Words Starting With ン (N):
There are no words starting with ン (n) in Japanese.
Part II Advanced Katakana: Characters With Different Sounds
Nice work! You now know all of the basic katakana characters! Let’s level up and learn how to use these basic characters to create new characters and sounds.
濁音 (Dakuon) – Katakana with Dakuten
Dakuten are the two small, vertical dashes that you write on the upper right-hand side of certain characters. It looks very similar to small double quotation marks (“). Adding these two strokes to certain katakana characters will change it from an unvoiced consonant to a voiced consonant 濁音 (dakuon).
This is easy to do. All you need to do is remember which characters can take the dakuten marks.
Characters that can take the dakuten are カ (ka)、サ (sa)、タ (ta)、and ハ (ha) rows.
Let’s see how to use the dakuten and how it changes the characters in those rows.
Dakuon: The カ (Ka) Row Becomes the ガ (Ga) Row
Characters in the カ (ka) row with a dakuten will have their “k” sound change to a “g” sound.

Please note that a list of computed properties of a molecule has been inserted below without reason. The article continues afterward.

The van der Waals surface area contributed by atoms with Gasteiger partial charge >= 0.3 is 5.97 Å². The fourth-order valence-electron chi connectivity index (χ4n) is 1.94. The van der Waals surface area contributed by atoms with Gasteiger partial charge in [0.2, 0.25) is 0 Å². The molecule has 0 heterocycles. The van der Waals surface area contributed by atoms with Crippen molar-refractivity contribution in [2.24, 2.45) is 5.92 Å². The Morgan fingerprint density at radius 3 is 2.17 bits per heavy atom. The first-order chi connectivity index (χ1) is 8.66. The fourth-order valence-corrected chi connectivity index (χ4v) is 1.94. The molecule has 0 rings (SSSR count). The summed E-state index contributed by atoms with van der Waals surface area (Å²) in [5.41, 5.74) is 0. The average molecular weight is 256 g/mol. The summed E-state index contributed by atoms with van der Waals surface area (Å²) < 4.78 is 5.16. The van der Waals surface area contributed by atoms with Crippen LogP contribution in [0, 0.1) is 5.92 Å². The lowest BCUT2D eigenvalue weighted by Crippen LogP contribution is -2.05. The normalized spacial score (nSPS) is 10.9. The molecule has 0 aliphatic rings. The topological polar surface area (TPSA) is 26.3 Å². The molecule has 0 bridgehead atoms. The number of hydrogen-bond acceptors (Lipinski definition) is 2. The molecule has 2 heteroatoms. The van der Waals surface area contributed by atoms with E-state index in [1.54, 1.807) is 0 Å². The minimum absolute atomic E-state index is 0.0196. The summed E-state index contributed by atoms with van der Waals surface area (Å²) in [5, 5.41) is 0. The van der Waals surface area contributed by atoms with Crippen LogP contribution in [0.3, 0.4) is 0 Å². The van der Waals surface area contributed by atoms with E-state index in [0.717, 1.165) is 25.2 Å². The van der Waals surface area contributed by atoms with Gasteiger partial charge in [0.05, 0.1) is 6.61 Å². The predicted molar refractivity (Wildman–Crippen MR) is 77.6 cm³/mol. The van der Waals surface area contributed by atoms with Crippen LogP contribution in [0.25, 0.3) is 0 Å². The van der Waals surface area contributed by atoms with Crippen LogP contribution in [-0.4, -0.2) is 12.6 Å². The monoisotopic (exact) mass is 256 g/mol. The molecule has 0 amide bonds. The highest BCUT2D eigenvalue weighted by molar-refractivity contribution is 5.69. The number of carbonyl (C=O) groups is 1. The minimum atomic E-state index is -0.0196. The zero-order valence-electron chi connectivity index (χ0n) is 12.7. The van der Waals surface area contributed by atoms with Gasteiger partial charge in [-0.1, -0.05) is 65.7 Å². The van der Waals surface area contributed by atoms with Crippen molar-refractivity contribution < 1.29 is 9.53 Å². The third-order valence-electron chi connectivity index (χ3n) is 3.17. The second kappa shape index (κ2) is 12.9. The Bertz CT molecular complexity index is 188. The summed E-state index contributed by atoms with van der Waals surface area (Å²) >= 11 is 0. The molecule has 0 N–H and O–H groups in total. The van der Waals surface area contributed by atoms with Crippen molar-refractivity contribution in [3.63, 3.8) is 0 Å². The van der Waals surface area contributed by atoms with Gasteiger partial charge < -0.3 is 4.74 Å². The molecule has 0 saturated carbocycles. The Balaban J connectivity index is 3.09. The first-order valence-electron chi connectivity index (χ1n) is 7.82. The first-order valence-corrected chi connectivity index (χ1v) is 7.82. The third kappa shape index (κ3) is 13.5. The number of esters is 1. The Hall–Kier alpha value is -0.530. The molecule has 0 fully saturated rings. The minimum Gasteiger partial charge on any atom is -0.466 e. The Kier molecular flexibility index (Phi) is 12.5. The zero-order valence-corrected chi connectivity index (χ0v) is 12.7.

- カ (ka) —> ガ (ga)
- キ (ki) —> ギ (gi)
- ク (ku) —> グ (gu)
- ケ (ke) —> ゲ (ge)
- コ (ko) —> ゴ (go)
Words Starting With ガ (Ga):
- ガイド (gaido): Guide
- ガソリンスタンド (gasorin sutando): Gas station
- ガラス (garasu): Glass
Words Starting With ギ (Gi):
- ギター (gitā): Guitar
- ギガ (giga): Giga, gigabyte
- ギリシャ (girisha): Greece
Words Starting With グ (Gu):
- グアム (guamu): Guam
- グッピー (guppī): Guppy
- グミ (gumi): Gummy candy
Words Starting With ゲ (Ge):
- ゲート (gēto): Gate
- ゲスト (gesuto): Guest
- ゲレンデ (gerende): Ski area, ski slope
Words Starting With オ (Go):
- ゴーヤ (gōya): Goya, bitter melon
- ゴリラ (gorira): Gorilla
- ゴルフ (gorufu): Golf
Dakuon: サ (Sa) Row Becomes the ザ (Za) Row
The characters in the サ (sa) row with a dakuten attached to it will go from an “s” sound to a “z” sound.
** EXCEPTION: シ (shi) will turn into ジ (ji).
- サ (sa) —> ザ (za)
- シ (shi) —> ジ (ji)
- ス (su) —> ズ (zu)
- セ (se) —> ゼ (ze)
- ソ (so) —> ゾ (zo)